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Courses offered by the Department of Radiation Oncology are listed under the subject code RADO on the Stanford Bulletin's ExploreCourses web site.

Radiation Oncology focuses on the use of radiation for cancer therapy and research. The department does not offer degrees; however, its faculty teach courses open to medical students, graduate students, and undergraduates. The department also accepts students in other curricula as advisees for study and research. Graduate students in Biophysics and Cancer Biology may perform their thesis research in the department. Undergraduates may arrange individual research projects under supervision of faculty.

At the present time, the major areas of basic research investigation in the department include: DNA repair in mammalian cells after ionizing irradiation; studies of the mechanism of tumor hypoxia in animal tumors; development of new anti-cancer drugs to exploit tumor hypoxia; cytogenetic and molecular methods of predicting the sensitivity of individual tumors to cancer therapy; radiolabeled monoclonal antibodies for cancer detection and treatment; studies of oxygen levels in human tumors using polarographic electrodes; clinical trials of a new hypoxic cytotoxic agent (tirapazamine); studies of the late effects of cancer therapy; and techniques of conformal and intensity modulated radiation therapy.

Faculty

Emeriti: Malcolm A. Bagshaw, Peter Fessenden, Don R. Goffinet, George M. Hahn, Kendric Smith

Chair: Richard T. Hoppe

Professors: J. Martin Brown, Sarah S. Donaldson, Amato J. Giaccia, Steven L. Hancock, Richard T. Hoppe, Quynh-Thu Le, Daniel S. Kapp, Steven A. Liebel

Associate Professors: Iris C. Gibbs, Paul Keall, Christopher R. King, Susan J. Knox, Gary Luxton, Lei Xing

Assistant Professors: Laura Attardi, Daniel Chang, Nicholas Denko, Edward Graves, Albert C. Koong

Consulting Professor: Robert M. Sutherland

Courses

RADO 101. Readings in Radiation Biology. 1-18 Unit.

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RADO 110SI. Current Topics in Oncology. 1 Unit.

This is a lunch seminar introducing preclinical students to current topics in oncology, including research, ethics, clinical care, health policies, humanities, etc. Speakers will come from multiple areas of cancer care, research and industry.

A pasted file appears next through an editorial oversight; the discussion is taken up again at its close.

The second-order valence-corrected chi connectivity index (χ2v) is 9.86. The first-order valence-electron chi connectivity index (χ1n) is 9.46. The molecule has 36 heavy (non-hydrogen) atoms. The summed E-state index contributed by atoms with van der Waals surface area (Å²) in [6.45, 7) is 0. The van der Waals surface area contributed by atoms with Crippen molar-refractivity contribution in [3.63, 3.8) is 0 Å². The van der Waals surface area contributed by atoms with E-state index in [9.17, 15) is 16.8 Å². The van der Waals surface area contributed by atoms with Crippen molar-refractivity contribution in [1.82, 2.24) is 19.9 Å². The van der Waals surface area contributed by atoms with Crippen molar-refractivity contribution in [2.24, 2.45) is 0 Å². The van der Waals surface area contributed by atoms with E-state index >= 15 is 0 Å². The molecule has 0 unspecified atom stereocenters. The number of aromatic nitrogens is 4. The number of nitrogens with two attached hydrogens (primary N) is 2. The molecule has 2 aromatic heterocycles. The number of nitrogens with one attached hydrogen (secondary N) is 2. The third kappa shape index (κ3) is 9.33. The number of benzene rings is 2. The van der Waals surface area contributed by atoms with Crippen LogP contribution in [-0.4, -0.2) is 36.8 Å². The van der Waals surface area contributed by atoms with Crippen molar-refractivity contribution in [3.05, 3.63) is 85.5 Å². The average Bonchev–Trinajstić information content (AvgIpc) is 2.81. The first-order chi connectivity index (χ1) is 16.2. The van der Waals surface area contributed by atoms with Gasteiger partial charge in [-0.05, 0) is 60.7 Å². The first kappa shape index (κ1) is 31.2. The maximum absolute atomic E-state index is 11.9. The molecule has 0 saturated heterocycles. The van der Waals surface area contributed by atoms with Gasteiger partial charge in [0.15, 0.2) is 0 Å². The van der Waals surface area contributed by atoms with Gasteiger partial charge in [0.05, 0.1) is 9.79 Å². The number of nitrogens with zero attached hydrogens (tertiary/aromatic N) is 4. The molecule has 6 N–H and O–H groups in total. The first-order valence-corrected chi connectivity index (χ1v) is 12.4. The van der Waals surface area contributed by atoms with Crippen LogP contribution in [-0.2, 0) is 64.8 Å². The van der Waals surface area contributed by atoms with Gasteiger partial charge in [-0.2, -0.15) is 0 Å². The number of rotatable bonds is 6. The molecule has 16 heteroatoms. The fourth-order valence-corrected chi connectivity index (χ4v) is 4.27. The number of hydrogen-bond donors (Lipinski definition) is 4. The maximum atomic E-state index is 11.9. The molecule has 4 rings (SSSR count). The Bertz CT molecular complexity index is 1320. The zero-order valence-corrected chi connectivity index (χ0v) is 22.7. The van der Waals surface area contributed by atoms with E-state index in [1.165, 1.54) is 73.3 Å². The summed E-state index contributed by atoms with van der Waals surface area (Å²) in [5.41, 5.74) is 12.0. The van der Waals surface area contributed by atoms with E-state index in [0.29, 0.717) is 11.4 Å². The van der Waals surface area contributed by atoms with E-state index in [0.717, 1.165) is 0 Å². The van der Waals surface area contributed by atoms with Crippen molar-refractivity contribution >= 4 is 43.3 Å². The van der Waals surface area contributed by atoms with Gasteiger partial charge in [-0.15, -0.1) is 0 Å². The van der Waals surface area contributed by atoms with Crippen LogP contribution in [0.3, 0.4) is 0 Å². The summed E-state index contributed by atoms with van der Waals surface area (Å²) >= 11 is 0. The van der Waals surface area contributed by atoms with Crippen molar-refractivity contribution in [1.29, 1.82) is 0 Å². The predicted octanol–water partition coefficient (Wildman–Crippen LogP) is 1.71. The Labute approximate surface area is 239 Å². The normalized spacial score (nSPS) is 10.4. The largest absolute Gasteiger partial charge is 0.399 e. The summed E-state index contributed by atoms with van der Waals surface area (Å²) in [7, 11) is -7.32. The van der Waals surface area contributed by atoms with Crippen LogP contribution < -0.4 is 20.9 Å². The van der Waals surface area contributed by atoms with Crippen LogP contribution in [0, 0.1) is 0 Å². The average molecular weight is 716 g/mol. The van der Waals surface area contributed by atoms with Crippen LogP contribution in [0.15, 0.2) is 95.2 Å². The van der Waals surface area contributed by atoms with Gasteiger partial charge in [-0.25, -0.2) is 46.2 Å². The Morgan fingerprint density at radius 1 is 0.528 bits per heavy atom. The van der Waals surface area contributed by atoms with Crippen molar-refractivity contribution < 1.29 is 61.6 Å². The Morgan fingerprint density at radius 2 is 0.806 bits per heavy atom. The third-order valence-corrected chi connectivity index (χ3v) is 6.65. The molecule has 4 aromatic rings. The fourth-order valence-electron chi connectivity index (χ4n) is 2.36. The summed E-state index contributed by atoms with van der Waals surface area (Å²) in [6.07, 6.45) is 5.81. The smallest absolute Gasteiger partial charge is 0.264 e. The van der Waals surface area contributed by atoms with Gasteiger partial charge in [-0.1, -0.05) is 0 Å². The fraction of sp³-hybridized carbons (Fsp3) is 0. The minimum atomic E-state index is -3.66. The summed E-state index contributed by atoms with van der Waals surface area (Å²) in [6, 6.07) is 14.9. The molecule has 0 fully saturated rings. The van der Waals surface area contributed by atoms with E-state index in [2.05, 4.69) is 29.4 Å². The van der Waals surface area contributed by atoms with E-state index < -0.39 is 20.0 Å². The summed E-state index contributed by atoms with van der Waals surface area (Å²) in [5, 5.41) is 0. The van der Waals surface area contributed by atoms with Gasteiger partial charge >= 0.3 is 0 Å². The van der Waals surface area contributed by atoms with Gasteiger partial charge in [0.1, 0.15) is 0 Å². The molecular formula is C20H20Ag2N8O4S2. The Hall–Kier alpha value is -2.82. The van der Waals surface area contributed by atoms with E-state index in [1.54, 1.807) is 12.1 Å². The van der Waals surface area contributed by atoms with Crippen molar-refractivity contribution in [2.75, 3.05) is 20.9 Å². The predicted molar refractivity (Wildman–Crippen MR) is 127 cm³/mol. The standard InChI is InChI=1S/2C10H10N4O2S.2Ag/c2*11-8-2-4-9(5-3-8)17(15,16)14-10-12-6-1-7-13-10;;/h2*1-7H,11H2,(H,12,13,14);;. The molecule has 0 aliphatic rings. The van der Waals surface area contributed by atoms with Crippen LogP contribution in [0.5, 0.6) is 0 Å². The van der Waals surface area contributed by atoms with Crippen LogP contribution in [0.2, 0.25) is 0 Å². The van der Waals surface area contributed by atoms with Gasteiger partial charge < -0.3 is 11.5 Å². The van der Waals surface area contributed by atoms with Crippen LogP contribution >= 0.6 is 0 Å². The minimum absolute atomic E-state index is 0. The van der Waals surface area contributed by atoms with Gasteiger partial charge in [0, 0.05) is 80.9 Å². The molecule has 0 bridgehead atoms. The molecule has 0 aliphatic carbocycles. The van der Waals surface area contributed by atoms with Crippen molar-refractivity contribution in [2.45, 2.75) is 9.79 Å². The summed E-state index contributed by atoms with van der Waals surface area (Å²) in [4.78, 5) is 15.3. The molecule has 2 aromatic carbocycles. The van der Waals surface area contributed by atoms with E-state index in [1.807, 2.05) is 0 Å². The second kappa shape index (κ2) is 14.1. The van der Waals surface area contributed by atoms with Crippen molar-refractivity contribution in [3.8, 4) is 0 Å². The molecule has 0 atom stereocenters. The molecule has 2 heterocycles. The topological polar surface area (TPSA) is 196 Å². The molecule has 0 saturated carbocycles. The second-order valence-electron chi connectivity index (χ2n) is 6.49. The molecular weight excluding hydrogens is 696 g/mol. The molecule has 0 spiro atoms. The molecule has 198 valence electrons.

RADO 121. Imaging Anatomy in Animal Models. 3 Units.

Introduces engineering and physical science majors to the basic laboratory animal anatomy visualized and targeted with biomedical imaging. Topics include: various imaging modalities (PET, CT, Radiology, MRI, and other optical imaging) and associated depiction of normal organs and skeletal structures in pigs, dogs, rabbits and rodents. Course includes didactic lectures, discussion, imaging labs and gross cadaver examination.

RADO 199. Undergraduate Research. 1-18 Unit.

Students undertake investigations sponsored by individual faculty members. Prerequisite: consent of instructor.

RADO 202. The Basic Science of Radiation and Cancer Biology. 1 Unit.

For residents or fellows in the training program in the Division of Radiation Therapy, and for interested medical students. Basic processes of radiation biology that underly the treatment of malignant diseases by radiation. Carcinogenesis and mutagenesis by radiation are also covered. Prerequisite: familiarity with cell biology and physiology; consent of instructor.

RADO 203SI. Perspectives on Clinical Research. 1 Unit.

This is an introductory seminar that introduces goals and methods of clinical research to first-year medical students and undergraduates interested in clinical research. The course will consist of a speaker series of clinical researchers and statisticians. Students will also have the opportunity to participate in research projects utilizing methods taught in class.

RADO 244. Program in Radiation Biology Seminar Series. 1 Unit.